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  • The impact of collateral on credit risk is a subject that has raised a good deal of debate. From a theoretical perspective, there are two alternative interpretations that lead to different empirical predictions. On the one hand, the collateral pledged by borrowers may help attenuate the problem of adverse selection faced by the bank when lending [Stiglitz and Weiss (1981), Bester (1985), Chan and Kanatas (1985), Besanko and Thakor (1987a, b) and Chan and Thakor (1987)].

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  • Are there countries in which the gender-based division of labor or disparities in resources or power between males and females are so small as to have minimal implications for human well-being, economic growth, and poverty reduction? We examine this issue here. To preview our conclusion: although some countries have more numerous or extreme gender disparities or forms of female (or male) disadvantage than others, no country is entirely free of the gender patterns that we know to be harmful for development and the improved well-being of the population.

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  • Work is underway to review and update the Bank’s policy state- ments on investment and adjustment lending; these reviews will provide the framework for considering appropriate integration of the gender dimension into these policy statements. Because analytical work and JSAs are central to this strategy, the Bank’s Poverty Reduction and Economic Management Network will play an important role in implementation.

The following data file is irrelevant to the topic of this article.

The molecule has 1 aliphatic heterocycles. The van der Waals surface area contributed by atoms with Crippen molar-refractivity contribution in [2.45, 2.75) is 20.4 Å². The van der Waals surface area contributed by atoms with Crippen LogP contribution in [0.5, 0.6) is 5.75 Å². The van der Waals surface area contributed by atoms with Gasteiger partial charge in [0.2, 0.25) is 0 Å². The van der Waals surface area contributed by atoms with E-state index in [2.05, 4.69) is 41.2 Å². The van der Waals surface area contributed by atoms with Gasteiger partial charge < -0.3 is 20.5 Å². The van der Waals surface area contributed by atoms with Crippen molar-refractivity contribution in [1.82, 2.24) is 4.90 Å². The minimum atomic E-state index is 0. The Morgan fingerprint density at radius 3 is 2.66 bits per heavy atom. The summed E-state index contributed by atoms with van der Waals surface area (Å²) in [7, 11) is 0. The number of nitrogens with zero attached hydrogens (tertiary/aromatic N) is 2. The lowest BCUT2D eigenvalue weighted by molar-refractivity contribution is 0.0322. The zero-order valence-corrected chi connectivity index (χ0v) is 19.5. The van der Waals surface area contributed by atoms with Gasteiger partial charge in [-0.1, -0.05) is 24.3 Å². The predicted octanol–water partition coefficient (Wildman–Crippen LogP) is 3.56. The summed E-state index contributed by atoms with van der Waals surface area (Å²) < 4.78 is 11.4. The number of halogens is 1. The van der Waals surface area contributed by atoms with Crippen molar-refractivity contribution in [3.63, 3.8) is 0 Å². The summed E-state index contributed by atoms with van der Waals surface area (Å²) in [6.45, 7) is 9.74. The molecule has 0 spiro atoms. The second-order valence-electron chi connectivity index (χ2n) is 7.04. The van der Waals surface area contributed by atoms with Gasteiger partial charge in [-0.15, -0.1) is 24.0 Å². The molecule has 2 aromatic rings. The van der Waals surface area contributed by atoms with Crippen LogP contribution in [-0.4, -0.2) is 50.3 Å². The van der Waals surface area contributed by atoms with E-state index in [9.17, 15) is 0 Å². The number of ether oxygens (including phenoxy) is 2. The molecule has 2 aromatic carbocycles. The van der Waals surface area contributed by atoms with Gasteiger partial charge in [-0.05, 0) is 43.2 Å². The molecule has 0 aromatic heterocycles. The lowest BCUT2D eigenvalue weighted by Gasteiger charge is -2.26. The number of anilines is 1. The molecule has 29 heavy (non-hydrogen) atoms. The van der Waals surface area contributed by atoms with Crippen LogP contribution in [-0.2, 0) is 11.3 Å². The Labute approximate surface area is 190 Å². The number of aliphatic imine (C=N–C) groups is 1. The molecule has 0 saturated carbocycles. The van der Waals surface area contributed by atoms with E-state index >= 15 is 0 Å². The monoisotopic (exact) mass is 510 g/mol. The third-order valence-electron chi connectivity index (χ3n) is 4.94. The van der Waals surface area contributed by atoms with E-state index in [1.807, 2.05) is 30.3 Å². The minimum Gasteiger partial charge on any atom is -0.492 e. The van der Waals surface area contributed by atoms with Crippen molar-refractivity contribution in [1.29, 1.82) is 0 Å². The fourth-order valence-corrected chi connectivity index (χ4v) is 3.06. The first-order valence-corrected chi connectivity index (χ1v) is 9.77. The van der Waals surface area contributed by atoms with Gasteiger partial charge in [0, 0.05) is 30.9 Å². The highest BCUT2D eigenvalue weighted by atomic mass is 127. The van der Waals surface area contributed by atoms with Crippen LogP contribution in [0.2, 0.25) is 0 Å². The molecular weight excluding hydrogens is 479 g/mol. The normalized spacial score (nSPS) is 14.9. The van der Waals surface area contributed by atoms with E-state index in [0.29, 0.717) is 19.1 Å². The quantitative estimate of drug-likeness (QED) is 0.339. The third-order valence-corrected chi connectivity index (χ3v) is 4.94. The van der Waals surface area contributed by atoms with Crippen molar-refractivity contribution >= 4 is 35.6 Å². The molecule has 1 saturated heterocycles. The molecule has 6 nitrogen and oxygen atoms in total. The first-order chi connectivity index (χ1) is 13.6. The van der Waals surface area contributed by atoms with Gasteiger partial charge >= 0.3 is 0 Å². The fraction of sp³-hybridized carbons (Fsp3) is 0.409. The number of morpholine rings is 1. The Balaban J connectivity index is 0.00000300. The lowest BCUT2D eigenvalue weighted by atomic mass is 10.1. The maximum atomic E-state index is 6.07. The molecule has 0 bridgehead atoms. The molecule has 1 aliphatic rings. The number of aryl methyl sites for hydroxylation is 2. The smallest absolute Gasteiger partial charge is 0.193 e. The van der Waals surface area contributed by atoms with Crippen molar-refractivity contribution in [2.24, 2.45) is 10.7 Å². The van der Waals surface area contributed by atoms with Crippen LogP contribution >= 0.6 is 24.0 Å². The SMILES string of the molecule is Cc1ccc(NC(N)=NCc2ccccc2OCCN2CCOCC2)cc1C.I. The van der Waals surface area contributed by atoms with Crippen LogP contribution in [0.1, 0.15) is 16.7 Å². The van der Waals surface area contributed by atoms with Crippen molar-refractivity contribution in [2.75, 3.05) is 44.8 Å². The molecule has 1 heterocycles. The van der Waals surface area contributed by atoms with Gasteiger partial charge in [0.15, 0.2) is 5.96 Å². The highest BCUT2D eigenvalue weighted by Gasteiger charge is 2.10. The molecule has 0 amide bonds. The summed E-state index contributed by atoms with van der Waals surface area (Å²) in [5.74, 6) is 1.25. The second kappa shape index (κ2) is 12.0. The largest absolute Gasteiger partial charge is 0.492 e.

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  • The role of the board of directors therefore becomes crucial in balancing the interests of shareholders and other stakeholders (eg., creditors and depositors). Consequently, bank regulators place additional responsibilities on bank boards that often result in detailed regulations regarding their decision-making practices and strategic aims. These additional regulatory responsibilities for management have led some experts to observe that banking regulation is a substitute for corporate governance.

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  • Until the 1990s, the main objective of the Italian banking regulation was to foster local de- velopment and to ensure financial stability. In general, mergers between public banks were not allowed; and for savings banks, there were strict authorization procedures for such mergers. This system was quite successful in supporting and stimulating the growth of the industrial sector, which was (and to a considerable extent still is) characterized by a large number of small and medium enterprises. But at the beginning of the 1990s, the system started to show its weaknesses.

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  • Stress tests calibrated on the Irish crisis experience show that the banks are largely able to withstand sizable shocks to their exposure to residential mortgages. However, combining residential mortgage shocks with corporate losses expected at the peak of the global financial crisis would bring down the banks’ average total capital ratio below the regulatory minimum.